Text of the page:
This just in: World War I officially over; Paraguay officially located south of U.S.; Disco officially still dead. We’re just sayin’.

johnwayneIf it’s news, it’s news to us: Awaking from a long summer’s nap, meanwhile, the mighty web site of the bygodlatimes  finally figured out what the rest of the blogosphere determined weeks ago – that the Parsky Commission tax reform is DOA in the Legislature.

Timesman Eric Bailey correctly notes that the key stake in the heart for the plan is the damning letter from a group of prominent economists and other chrome domes dismantling Parsky’s pet proposal, the controversial Business Net Receipts Tax. What he doesn’t say is that the letter somehow never made it to the commission’s web site while the panel was actually in session, getting posted only after the final, final (we really mean it this time), final meeting of the group.

jerryCalbuzz gets results: Kudos to Rick Orlov, the Southland’s best political scribe, for doing what no one else had been successful in doing – twisting Jerry Brown’s arm until the General finally ‘fessed up that he’ll soon form an exploratory committee to raise money to run for governor. Brown’s acknowledgement followed by a few days a serious bit of Calbuzz caterwauling about how borrrrrring his endless prevarications were getting.

“They are talking about spending $150 million,” Brown told Orlov, speaking of possble GOP foe eMeg. “They will buy up all the airtime with that kind of money.”


Which is exactly why Brown needs to cut the Zen crap and not only start dialing for dollars but also put together a campaign team that goes beyond him, Anne and the dog in the loft in Oakland. Are you listening, Joe Trippi?

Why North Dakota’s Senior Senator is a twit, Chapter 32: Kent Conrad, who makes Max Baucus look like a single payer socialist, will stop at nothing to trash the notion of a public option in the health care reform debate, including the rankest form of hypocrisy, as firedoglake makes perfectly clear.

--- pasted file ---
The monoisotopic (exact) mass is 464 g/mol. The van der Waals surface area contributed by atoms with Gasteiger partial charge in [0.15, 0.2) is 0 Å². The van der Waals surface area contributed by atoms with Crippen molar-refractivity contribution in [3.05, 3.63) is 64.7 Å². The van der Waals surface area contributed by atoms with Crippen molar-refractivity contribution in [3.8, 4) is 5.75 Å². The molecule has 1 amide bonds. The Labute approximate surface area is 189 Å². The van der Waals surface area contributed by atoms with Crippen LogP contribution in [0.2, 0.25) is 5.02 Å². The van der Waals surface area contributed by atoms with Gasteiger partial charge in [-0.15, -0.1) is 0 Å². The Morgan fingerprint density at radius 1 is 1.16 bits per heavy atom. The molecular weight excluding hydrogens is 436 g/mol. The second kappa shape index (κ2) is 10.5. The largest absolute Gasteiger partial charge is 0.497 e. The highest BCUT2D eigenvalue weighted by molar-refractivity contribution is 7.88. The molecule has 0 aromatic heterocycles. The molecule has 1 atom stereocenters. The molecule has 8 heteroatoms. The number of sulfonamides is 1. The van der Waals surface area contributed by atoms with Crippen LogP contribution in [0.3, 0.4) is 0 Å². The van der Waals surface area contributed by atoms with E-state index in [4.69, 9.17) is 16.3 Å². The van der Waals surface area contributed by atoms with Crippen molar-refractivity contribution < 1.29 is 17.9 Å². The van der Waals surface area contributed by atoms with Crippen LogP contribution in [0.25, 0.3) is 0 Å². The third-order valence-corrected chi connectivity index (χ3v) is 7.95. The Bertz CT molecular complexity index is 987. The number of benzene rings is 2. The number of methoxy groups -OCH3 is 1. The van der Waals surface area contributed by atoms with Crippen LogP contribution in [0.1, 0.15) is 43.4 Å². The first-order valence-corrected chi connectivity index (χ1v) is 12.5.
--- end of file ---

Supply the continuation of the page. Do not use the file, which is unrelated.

Break out the decoder rings: Following our curiouser and curiouser update on Monday about the tangled tale of Hewlett-Packard sales to Iran during Carly Fiorina’s stint as CEO, iCarly flack Beth Miller emailed to  “clarify” an earlier comment she’d made on the matter.

In that piece, we reprised a Miller quote, which first appeared in the blog of conservative writer and radio yakker Eric Hogue, describing would-be  Senator Fiorina as “shocked, upset and totally caught off guard” in regards to the Iran issue; we reported that Miller said that was her candidate’s  reaction to a question Hogue had posed, suggesting that HP may have violated a U.S. trade ban with third party sales to Iran during Hurricane Carly’s reign.

But the day after our post, Miller emailed Calbuzz to state that what she had meant to say earlier was that Fiorina was “shocked,” etc., not by Hogue’s question, but by ithe whole subject being raised in the first place  by Mike Zapler, who broke the HP-Iran story for the Merc.

Miller’s a pro so we take her at her word, and at first her “clarification” seemed like a distinction without a difference – except that Hogue, who is popular among the Republican right wing that Fiorina is courting, had followed up our Monday story with yet another Carly-Iran piece, taking issue with Miller’s portrayal to us of his interview with her, and expressing bafflement at the construction she had put on it.

We recount this angels-on-a-pinhead tale simply because it underscores anew our original point: the Iran connection story represents a  political quicksand pit for Fiorina. In a defensive stance even before her campaign gets started, she ‘s already parsing, recalibrating and clarifying, instead of  stepping up to tackle the fundamental question head-on:  what did she know and when did she know it about HP’s third party sales to Iran?

Greatest web site in the history of the world: HO to Merv “The Swami” Field, for pointing us, in lingeriefootballhis wildly popular Mill Valley Record column, to RunPee.com, a splendid consumer service site that provides in exquisite detail the exact points in first-run movies when you can run to the head and not miss anything important – along with the duration of the bathroom breaks you can safely take. With a memorable branding slogan – “helping your bladder enjoy going to the movies as much as you do” – the site can be found here.

Today’s sign the end of civilization is near: The whacky world of Lingerie Football.

How Cal Profs, Students Are Reinventing Journalism

Thursday, September 24th, 2009

By Cliff henryBarney
Special to Calbuzz

Whether newspapers vanish or morph into flexible multimedia press lords of the 21st Century, grads of UC Berkeley’s Graduate School of Journalism will be ready.